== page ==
Finite recirculating duplex paths, such as that shown at 69 in FIG. 1, are well known in the art. They do not include an intermediate tray, whose absence eliminates a source of problems known to intermediate trays. However, because they are generally of relatively invariable finite length, they create their own set of design challenges. The receiving sheet that receives an image on the first side and is recirculated back to receive an image on the second side must arrive at the transfer station 62 at a relatively exact time to properly position the second image on the sheet. This requires synchronization, for example, between the movement of the receiving sheet through path 69 and the placement of the image on image member 42 by LED printhead 46.
This timing is exacerbated by the desire of modem copiers and printers to handle a large variety of sizes of sheet. If path 69 is of finite length, it is highly desirable, if not essential that the length of the duplex path 69 divided by the pitch of the receiving sheet be an integer. One way this is accomplished in the prior art is to have substantial size dedicated frames that allow the interframe to absorb the differences in intrack dimension (herein sometimes "length") of the receiving sheets. A typical frame pitch could be 18 inches (457 mm), which would accommodate efficiently the long dimension of a ledger sized sheet or the short dimension of two letter sized sheets for each frame. All other sizes would become less efficient, depending on how close in size their intrack dimension is to the ledger or letter sized sheets.
According to the above-cited U.S. patent application to Russel et al, this problem of inefficiency can be solved by varying the effective length of the return path 69. This is accomplished by varying the time which the receiving sheet spends in the inverter 68 according to the length of the receiving sheet. The inverter can be of a three roller type, well known in the art and described above. A stop at the end of a chute receives the sheet in the inverter. Movement of the stop to begin exit of the sheet is delayed to properly lengthen the duplex path for that particular length of sheet. The stop is also adjustable in position according to the length of the sheet.
This invention improves on inverters, both of the type shown in the Russel et al application having a motor driven stop, and of the more conventional type having a resilient stop.
Referring to FIGS. 2, 3 and 4, inverter 68 includes a conventional set of three rollers 22, 24 and 26. Roller 22 is a drive roller driven by a motor 28. An input roller 24 frictionally engages drive roller 22 to form an input or entrance nip and an output roller 26 also frictionally engages drive roller 22 to form an output or exit nip. A receiving sheet is fed by suitable guides and rollers (not shown) into the input nip which then drives the sheet further into the inverter. A chute 36 is formed by first and second paper guides 38 and 39, respectively. FIG. 5 is a perspective view of guide 39. Guide 38 is shaped substantially the same as guide 39. More specifically, the guides have an upstream end 32 which is straight in the cross-track direction and a downstream end 33 which is curved in the cross-track direction. Comers 34 and 35 are raised substantially above a plane defined by upstream end 32 and the intrack center portion of the guide.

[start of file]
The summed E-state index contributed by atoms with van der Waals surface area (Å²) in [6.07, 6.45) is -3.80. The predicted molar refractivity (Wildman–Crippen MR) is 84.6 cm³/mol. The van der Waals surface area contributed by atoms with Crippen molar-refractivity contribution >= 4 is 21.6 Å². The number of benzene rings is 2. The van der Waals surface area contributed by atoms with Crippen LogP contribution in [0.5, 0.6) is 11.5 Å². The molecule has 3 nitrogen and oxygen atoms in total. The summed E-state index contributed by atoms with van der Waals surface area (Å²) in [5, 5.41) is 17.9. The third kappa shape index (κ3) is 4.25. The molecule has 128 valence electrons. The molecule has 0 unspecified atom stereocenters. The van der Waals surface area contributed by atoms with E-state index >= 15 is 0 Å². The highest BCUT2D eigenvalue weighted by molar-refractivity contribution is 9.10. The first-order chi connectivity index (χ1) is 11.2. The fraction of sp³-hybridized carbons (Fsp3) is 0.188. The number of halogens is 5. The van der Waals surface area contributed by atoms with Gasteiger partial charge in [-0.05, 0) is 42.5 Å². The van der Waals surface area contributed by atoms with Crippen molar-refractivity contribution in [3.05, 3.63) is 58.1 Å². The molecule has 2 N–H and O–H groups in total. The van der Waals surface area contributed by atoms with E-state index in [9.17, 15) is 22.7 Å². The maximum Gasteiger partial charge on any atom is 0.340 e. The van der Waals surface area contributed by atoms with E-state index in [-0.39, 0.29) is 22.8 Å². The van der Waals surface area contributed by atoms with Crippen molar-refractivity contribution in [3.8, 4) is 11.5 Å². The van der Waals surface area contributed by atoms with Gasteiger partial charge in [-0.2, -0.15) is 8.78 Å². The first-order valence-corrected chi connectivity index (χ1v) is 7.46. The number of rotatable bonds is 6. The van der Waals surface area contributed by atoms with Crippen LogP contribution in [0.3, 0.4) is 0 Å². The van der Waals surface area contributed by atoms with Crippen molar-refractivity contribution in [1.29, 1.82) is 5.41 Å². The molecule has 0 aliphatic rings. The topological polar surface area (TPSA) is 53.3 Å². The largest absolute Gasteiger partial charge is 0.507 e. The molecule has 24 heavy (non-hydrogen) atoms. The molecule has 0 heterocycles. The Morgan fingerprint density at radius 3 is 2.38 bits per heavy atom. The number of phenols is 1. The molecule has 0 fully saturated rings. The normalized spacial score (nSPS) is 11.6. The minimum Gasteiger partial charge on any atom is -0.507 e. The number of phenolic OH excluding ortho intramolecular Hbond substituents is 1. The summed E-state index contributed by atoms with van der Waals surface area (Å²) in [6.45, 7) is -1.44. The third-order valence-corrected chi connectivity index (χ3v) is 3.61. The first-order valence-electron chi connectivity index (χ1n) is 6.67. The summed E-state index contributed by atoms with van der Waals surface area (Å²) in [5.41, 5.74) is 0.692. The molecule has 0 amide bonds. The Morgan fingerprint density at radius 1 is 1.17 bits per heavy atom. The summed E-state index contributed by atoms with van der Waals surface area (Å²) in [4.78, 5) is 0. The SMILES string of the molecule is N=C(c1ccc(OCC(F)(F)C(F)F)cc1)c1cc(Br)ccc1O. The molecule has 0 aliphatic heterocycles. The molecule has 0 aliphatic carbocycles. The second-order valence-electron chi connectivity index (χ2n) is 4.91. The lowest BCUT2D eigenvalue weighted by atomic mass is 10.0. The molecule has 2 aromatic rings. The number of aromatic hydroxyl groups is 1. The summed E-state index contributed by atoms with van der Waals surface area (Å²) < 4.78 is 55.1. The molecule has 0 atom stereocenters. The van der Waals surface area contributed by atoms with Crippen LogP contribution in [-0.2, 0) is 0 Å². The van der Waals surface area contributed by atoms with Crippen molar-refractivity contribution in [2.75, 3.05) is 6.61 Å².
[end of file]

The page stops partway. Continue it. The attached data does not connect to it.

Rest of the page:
Slots 37 are cut out of both guides 38 and 39. A movable edge engaging means, for example, a movable vertical stop 4 is positioned to move in slots 37 in paper guides 38 and 39. A stepper motor 6 is positioned to drive a gear 8 on the end of a screw 9 which drives movable stop 4 toward and away from rollers 22, 24 and 26 in response to logic and control 100. The primary purpose in moving stop 4 is to set its distance from roller 22 for different length receiving sheets. However, if a delay is to be provided, as described below, it also can be used to drive the sheet into the output nip.
As shown schematically in FIG. 2, guides 38 and 39 are connected beyond stop 4 and are positioned to define a separation 11 which has an entrance 13 into which a receiving sheet exiting the entrance nip feeds. Other conventional guides between the input nip and the entrance 13 are not shown in the FIGS. As the receiving sheet is fed by rollers 22 and 24 into the separation 11 in chute 36 defined by guides 38 and 39, the leading edge of the receiving sheet is gradually curved according to the shape of the guides 38 and 39. This curvature greatly increases the beam strength in the intrack direction.
If stop 4 is a conventional resilient stop, the sheet is fed into separation 11 with just enough force that the stop 4 compresses to allow the trailing edge of the sheet to be driven by roller 22 toward the exit nip.
If the inverter has a delay, as in the Russel et al structure, stop 4 is positioned so that the trailing edge of the receiving sheet is clear of roller 22 when the leading edge contacts stop 4. The trailing edge moves under gravity toward the exit nip. Logic and control 100 actuates stepper motor 6 to drive stop 4 to the left (as seen in FIGS. 2 and 3) to drive the receiving sheet into the exit nip formed by rollers 22 and 26. Once the leading edge of the receiving sheet is in the nip, stop 4 can be returned to its initial position.
Proper engagement of the trailing edge of the receiving sheet in the exit nip is assisted by its flat condition, as defined by entrance 13. At the same time, movement of a lightweight receiving sheet by stop 4, resilient or motor driven, is assisted by the curvature of the sheet at its leading edge.
The invention has been described in detail with particular reference to a preferred embodiment thereof, but it will be understood that variations and modifications can be effected within the spirit and scope of the invention as described hereinabove and as defined in the appended claims.